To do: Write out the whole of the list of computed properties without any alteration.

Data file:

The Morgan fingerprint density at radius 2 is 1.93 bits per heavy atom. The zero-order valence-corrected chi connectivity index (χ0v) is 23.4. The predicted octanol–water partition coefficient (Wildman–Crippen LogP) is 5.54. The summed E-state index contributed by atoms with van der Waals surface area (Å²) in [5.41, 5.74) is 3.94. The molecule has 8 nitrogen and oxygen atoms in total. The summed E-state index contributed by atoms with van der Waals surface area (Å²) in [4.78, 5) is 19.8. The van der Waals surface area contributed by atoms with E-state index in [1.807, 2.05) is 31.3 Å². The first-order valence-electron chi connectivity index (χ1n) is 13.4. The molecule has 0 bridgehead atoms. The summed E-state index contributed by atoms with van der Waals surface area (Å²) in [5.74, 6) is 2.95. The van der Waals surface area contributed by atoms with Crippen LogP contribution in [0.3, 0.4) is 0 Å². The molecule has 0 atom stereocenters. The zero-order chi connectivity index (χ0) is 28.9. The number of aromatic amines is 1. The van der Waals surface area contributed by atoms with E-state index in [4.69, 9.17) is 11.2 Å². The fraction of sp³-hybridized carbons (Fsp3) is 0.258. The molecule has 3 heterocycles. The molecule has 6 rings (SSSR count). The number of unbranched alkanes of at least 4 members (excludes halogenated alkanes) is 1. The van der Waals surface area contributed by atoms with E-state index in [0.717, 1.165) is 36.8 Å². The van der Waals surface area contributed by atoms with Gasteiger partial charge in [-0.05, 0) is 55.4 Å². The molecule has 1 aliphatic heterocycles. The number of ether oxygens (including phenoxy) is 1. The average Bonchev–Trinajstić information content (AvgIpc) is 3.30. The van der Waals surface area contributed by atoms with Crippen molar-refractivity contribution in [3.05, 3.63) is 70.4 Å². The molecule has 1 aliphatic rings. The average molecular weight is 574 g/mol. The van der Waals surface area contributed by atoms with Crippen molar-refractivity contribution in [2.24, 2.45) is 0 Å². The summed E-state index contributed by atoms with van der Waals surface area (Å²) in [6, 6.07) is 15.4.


The Morgan fingerprint density at radius 2 is 1.93 bits per heavy atom. The zero-order valence-corrected chi connectivity index (χ0v) is 23.4. The predicted octanol–water partition coefficient (Wildman–Crippen LogP) is 5.54. The summed E-state index contributed by atoms with van der Waals surface area (Å²) in [5.41, 5.74) is 3.94. The molecule has 8 nitrogen and oxygen atoms in total. The summed E-state index contributed by atoms with van der Waals surface area (Å²) in [4.78, 5) is 19.8. The van der Waals surface area contributed by atoms with E-state index in [1.807, 2.05) is 31.3 Å². The first-order valence-electron chi connectivity index (χ1n) is 13.4. The molecule has 0 bridgehead atoms. The summed E-state index contributed by atoms with van der Waals surface area (Å²) in [5.74, 6) is 2.95. The van der Waals surface area contributed by atoms with Crippen LogP contribution in [0.3, 0.4) is 0 Å². The molecule has 0 atom stereocenters. The zero-order chi connectivity index (χ0) is 28.9. The number of aromatic amines is 1. The van der Waals surface area contributed by atoms with E-state index in [4.69, 9.17) is 11.2 Å². The fraction of sp³-hybridized carbons (Fsp3) is 0.258. The molecule has 3 heterocycles. The molecule has 6 rings (SSSR count). The number of unbranched alkanes of at least 4 members (excludes halogenated alkanes) is 1. The van der Waals surface area contributed by atoms with E-state index in [0.717, 1.165) is 36.8 Å². The van der Waals surface area contributed by atoms with Gasteiger partial charge in [-0.05, 0) is 55.4 Å². The molecule has 1 aliphatic heterocycles. The number of ether oxygens (including phenoxy) is 1. The average Bonchev–Trinajstić information content (AvgIpc) is 3.30. The van der Waals surface area contributed by atoms with Crippen molar-refractivity contribution in [3.05, 3.63) is 70.4 Å². The molecule has 1 aliphatic rings. The average molecular weight is 574 g/mol. The van der Waals surface area contributed by atoms with Crippen molar-refractivity contribution in [2.24, 2.45) is 0 Å². The summed E-state index contributed by atoms with van der Waals surface area (Å²) in [6, 6.07) is 15.4.